The soil was quite an ordeal. You can find the recipe here– what follows will make more sense if you’ve read it. Redzepi calls, ambiguously, for “malt flour.” I knew that there are a number of variants of malt flour, and that I’d need a dark one. I ended up getting “dark malt extract powder” from a brewing supply store. That was a mistake.

I began the “Day 1” soil component by mixing together the dry ingredients, processing them with some Guinness, ruining my first batch (see my post a few days ago), and making another batch. Dehydrated, the soil was obviously way too light – it was also way too clumpy. I decided to run it through a food mill and to roast the smaller bits.

First version of malt soil, baked and milled. Yep - it does look a lot like cat litter.



I roasted the soil at 400’F for about 35 minutes, anxiously watching, rotating, mixing, and tasting to avoid ending up with cinders. Here’s what the end result looked like, alongside the pre-grinding-and-roasting dehydrated nuggets for comparison:

It tasted great: an earthy (lol) flavour with echoes of roasted coffee, darkest bitter chocolate, and an intriguing, almost menthol note. Still, it wasn’t as dark as I was going for. More Martian soil than fertile loam. But I wasn’t willing to risk taking the roasting any further. And I sure as hell wasn’t about to spend another couple of hours making the “Day 2” soil mixture.

So, I hit on the idea of using bread that already had the depth of colour I was looking for: pumpernickel.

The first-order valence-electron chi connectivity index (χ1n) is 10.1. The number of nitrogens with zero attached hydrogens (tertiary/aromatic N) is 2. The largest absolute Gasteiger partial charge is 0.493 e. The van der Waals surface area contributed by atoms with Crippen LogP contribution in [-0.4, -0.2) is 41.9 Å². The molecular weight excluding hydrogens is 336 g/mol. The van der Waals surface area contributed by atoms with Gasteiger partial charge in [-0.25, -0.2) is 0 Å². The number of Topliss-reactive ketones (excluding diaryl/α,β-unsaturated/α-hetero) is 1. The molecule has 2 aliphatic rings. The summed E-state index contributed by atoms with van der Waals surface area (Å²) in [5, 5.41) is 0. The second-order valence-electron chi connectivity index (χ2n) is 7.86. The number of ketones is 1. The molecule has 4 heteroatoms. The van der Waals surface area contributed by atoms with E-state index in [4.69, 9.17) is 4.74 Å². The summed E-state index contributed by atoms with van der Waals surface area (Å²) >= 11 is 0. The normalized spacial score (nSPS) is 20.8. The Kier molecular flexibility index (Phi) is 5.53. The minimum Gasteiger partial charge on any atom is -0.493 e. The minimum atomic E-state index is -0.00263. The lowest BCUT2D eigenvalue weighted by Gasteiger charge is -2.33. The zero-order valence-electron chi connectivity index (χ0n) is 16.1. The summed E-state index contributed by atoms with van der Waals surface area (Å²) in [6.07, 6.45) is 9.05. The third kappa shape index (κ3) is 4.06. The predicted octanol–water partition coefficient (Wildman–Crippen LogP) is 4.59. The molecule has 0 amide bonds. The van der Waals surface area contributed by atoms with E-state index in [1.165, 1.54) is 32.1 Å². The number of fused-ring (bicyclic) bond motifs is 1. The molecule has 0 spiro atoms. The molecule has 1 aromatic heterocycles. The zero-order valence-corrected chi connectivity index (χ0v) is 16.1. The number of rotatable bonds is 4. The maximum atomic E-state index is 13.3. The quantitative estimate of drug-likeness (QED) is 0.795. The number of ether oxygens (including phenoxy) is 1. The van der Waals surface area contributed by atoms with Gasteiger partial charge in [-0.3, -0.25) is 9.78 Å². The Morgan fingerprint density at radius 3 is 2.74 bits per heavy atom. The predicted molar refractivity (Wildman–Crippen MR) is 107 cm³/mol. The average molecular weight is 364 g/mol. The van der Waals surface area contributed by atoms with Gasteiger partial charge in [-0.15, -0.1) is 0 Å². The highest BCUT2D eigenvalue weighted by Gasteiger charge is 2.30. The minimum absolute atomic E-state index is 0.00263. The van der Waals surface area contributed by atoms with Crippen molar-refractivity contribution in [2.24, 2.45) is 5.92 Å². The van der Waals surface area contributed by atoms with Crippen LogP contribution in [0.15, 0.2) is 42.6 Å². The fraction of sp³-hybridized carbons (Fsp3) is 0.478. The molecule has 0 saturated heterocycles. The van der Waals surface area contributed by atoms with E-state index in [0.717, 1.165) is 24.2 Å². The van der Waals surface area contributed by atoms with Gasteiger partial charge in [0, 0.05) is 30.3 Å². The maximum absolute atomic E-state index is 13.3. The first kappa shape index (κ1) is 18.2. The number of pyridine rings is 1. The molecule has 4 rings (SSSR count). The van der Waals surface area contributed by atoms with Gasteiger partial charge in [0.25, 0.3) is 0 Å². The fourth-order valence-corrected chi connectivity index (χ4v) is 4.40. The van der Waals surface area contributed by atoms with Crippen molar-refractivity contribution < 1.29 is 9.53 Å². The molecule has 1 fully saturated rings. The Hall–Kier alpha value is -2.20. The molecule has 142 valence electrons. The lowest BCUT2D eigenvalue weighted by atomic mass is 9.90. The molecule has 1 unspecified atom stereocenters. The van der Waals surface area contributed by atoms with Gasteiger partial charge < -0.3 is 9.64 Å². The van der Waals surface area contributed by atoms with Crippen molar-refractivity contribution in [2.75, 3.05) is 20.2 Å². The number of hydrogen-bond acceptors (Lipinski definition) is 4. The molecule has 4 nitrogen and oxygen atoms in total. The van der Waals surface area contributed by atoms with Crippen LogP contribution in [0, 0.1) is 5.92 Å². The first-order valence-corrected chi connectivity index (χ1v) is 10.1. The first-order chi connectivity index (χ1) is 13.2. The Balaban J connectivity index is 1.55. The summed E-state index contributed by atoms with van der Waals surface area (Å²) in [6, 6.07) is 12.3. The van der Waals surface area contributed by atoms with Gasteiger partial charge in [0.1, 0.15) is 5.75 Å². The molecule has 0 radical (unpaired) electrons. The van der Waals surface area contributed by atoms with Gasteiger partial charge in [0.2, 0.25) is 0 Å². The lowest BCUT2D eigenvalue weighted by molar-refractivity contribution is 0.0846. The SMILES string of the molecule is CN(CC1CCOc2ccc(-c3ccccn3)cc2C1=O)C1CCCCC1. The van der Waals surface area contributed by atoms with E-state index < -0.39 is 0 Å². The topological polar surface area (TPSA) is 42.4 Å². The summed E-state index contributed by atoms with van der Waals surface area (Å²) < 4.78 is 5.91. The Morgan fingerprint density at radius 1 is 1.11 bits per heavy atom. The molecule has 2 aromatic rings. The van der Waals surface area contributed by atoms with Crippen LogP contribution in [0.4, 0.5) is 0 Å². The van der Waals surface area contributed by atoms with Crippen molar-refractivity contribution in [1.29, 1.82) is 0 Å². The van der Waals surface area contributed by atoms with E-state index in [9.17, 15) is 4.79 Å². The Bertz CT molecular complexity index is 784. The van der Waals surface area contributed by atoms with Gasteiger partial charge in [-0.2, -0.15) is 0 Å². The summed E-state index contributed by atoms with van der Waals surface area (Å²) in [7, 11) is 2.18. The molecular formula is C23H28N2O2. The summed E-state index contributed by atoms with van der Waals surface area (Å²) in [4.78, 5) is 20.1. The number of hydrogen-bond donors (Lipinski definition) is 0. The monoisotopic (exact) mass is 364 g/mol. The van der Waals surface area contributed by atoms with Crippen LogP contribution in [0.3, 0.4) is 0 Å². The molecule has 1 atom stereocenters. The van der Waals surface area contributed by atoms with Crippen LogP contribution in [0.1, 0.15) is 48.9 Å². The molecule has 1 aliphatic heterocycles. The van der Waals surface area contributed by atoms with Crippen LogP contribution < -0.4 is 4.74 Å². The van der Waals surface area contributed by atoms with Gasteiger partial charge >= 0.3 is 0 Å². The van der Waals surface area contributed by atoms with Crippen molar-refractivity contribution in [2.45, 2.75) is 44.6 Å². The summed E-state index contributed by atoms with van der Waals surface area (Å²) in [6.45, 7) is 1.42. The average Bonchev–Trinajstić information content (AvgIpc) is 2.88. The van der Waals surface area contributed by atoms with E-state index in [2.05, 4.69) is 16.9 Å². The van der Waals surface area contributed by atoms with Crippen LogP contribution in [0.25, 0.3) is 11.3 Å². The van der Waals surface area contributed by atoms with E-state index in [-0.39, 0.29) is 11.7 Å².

I left a few slices of pumpernickel cocktail bread and that moist, dense pumpernickel “brick” substance out overnight, ground them up in the food processor, sifted them through a colander, and ended up with something just slightly chewy, and very tasty. Mixed together, the two soils had a complex blend of flavours and textures that may have ended up being more interesting than the recipe as written.

Meanwhile, across town, Chef C was concocting the dip that goes beneath the soil – a mix of sheep’s yogurt, chervil, tarragon, capers and shallots. This recipe, too, suffered from the Noma book’s infuriatingly ambiguous instructions: it called for several grams of “instant food thickener.” As other people have noted, the glossary in Noma gives a uselessly circular definition of this ingredient, rather than just saying: “IT’S MODIFIED TAPIOCA STARCH (aka Ultratex), PEOPLE.”

I got lucky with that guess: adding the specified weight of Ultratex 3 to the herbed yogurt mixture and subjecting it to a few seconds with the immersion blender produced a stiff but creamy texture that was just about right for holding up the radishes, but still thin enough to count as a dip. It was also damned tasty, and a gorgeous shade of green – unfortunately, I didn’t think to take a picture of it.

Here, after all that trouble, is the assembled dish:

Eat Dirt.



And people lovedit. They ate the radishes. They ate the dip. They ate the dirt. They ate the radish stems and leaves. They spooned the dip into the leaves and rolled them up. They collected dirt particles from their placemats and scarfed them down. It was so much fun to eat, and to watch everyone else having fun with the dish. A definite keeper.

I will be on the lookout, though, for roasted barley malt flour, which – judging by the pumpernickel ingredient list – is what the recipe should have called for. I’d like to be able to compare the book version to the one I developed.